When, back in April 2015, I had the honour and pleasure of setting up NowoczesnaPL with Ryszard Petru and 19 other eminent individuals, we didn’t expect that Law and Justice (PiS) would be able to ruin Poland to the extent that it has. For ruining the country is exactly what it is doing.
The controversial cover of the Wysokie Obcasy (High Heels) issue released on February 17, 2018, featuring three women wearing t-shirts with the “Abortion is OK” slogans, brought about a heated discussion in Poland. Interestingly, it resonated the most in the anti-PiS (Law and Justice) camp.
Now, the ruling party wants to get rid of the private enterprises from the emergency medical services. The regulations provided by the draft bill, currently proceeded by the Parliament, constitute a model example of a regulatory expropriation.
In his first parliamentary speech, PM Mateusz Morawiecki repeated many theses of the government. Some of them are wrong and contradict the experiences of other countries. Others, while right, stand in clear contradiction with the actual actions of the Polish government.
It is Hungarian Prime Minister Viktor Orbán who is to defend the Law and Justice (PiS) government against the consequences of violations of the rule of law in Poland. These violations have led eventually to the reactions set out in the EU treaties. The Polish ruling party can blame only itself.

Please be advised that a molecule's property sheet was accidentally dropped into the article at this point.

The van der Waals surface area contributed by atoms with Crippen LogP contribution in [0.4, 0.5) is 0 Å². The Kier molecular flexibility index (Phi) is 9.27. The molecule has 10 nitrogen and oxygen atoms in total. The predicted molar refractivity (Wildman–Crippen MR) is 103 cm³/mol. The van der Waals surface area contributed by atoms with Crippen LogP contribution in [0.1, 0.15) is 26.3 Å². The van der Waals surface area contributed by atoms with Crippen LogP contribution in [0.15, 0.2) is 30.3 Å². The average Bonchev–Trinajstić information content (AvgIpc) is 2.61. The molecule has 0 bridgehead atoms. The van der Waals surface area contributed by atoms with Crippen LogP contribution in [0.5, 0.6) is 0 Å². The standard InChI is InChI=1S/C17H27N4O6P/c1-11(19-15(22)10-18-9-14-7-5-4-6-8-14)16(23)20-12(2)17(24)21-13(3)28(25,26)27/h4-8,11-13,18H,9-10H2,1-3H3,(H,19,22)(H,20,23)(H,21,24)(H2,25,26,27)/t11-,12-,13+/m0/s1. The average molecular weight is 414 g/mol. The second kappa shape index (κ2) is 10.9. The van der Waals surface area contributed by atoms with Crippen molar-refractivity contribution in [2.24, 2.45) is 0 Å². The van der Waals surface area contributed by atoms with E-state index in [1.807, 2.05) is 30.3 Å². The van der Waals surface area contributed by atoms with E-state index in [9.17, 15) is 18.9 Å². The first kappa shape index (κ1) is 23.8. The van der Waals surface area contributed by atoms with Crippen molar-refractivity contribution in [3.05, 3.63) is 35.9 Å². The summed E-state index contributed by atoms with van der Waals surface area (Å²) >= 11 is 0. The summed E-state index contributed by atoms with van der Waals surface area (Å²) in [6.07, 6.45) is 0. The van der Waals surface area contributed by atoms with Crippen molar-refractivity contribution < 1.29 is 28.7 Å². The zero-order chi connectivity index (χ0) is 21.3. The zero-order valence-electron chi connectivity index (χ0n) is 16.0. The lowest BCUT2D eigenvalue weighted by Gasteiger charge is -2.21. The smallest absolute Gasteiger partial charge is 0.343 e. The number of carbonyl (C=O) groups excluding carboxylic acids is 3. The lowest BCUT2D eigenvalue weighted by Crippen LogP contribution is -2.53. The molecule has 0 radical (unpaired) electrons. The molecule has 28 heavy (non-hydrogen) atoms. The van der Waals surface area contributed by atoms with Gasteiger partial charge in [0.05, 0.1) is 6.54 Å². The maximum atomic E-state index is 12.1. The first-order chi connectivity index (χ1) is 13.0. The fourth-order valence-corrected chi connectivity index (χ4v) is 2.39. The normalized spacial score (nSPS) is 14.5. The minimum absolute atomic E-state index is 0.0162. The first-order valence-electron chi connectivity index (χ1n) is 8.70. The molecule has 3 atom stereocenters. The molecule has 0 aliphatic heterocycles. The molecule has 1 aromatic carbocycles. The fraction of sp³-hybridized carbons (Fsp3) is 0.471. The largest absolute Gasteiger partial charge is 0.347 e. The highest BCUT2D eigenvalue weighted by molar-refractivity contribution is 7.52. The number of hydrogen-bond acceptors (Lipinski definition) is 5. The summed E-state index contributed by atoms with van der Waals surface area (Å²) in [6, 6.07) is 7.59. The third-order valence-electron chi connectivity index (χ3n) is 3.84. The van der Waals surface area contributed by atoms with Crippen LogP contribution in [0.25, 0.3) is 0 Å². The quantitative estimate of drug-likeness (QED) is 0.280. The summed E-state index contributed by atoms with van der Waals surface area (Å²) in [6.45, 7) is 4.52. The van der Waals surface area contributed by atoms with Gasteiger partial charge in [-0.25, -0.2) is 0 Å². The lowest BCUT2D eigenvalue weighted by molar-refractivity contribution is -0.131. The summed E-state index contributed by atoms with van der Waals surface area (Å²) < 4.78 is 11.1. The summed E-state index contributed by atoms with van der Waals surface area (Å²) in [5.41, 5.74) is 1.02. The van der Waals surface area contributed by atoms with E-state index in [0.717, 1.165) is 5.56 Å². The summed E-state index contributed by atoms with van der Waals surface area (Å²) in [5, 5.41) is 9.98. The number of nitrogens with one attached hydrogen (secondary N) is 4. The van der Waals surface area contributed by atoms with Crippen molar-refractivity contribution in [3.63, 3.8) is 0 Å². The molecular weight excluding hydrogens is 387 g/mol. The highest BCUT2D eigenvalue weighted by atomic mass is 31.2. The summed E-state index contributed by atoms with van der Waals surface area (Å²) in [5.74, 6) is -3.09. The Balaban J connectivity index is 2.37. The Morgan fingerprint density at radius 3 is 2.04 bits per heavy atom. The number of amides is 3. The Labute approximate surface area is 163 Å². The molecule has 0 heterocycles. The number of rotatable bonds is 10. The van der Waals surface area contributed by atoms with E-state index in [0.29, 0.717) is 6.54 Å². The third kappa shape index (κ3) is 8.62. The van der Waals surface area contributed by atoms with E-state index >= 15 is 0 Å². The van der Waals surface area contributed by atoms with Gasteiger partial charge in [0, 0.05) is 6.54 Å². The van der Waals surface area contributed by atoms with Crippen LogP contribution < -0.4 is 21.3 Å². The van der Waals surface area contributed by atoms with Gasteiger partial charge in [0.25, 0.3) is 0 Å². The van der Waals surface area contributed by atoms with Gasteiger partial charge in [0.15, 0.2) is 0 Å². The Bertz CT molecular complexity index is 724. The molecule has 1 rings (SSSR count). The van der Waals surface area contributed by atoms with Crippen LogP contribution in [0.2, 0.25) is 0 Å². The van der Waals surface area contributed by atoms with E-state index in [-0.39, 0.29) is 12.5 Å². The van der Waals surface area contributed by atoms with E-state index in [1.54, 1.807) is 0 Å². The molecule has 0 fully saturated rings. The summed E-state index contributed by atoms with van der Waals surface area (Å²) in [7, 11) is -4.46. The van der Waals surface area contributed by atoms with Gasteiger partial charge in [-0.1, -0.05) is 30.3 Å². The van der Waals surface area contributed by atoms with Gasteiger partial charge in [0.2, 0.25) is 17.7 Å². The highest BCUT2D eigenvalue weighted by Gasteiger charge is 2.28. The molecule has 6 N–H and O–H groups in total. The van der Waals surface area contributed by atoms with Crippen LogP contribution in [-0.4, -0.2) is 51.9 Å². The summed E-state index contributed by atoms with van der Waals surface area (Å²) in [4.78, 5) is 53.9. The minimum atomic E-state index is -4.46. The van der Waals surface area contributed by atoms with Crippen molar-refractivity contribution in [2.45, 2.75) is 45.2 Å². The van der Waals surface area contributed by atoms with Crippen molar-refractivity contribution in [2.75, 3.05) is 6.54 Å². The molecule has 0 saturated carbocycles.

Katarzyna Lubnauer’s declarations (made right after winning in the vote for the leader of the Nowoczesna party) in favor of integral liberalism – both ideological and economic – are a beacon of hope that the new leadership may bring a change in quality of the party.
All three Polish members of the 4Liberty.eu Network – Civil Development Forum (FOR), Liberté! Foundation, and Projekt: Polska – signed an open letter to the President of Poland Andrzej Duda with an appeal “to protect Polish Constitution and the rule of law which it guarantees”.
Łódź, Poland – Free Courts, Women’s Strike, Leave the Biłowieża Forest Alone, Save Democracy – these are just a few of the demonstrations I’ve attended in the past few months. I might be all for social activism, but surely, that’s not the point of living in a (seemingly) democratic country in the 21st century.
For many years Poland has been a part of the community in which there are no internal matters of a given state. Even when talking about exclusive competences of member states (eg. the protection and improvement of human health, indusry, cuture, tourism, etc.) these still are a part of the EU law.
Since its accession to power, the national conservative government, appointed by the PiS party (Law and Justice), is systematically altering the state in order to secure its power on a permanent basis. The opposition is having a hard time. The fact that the electoral law should now be adapted to the party’s needs is not really surprising.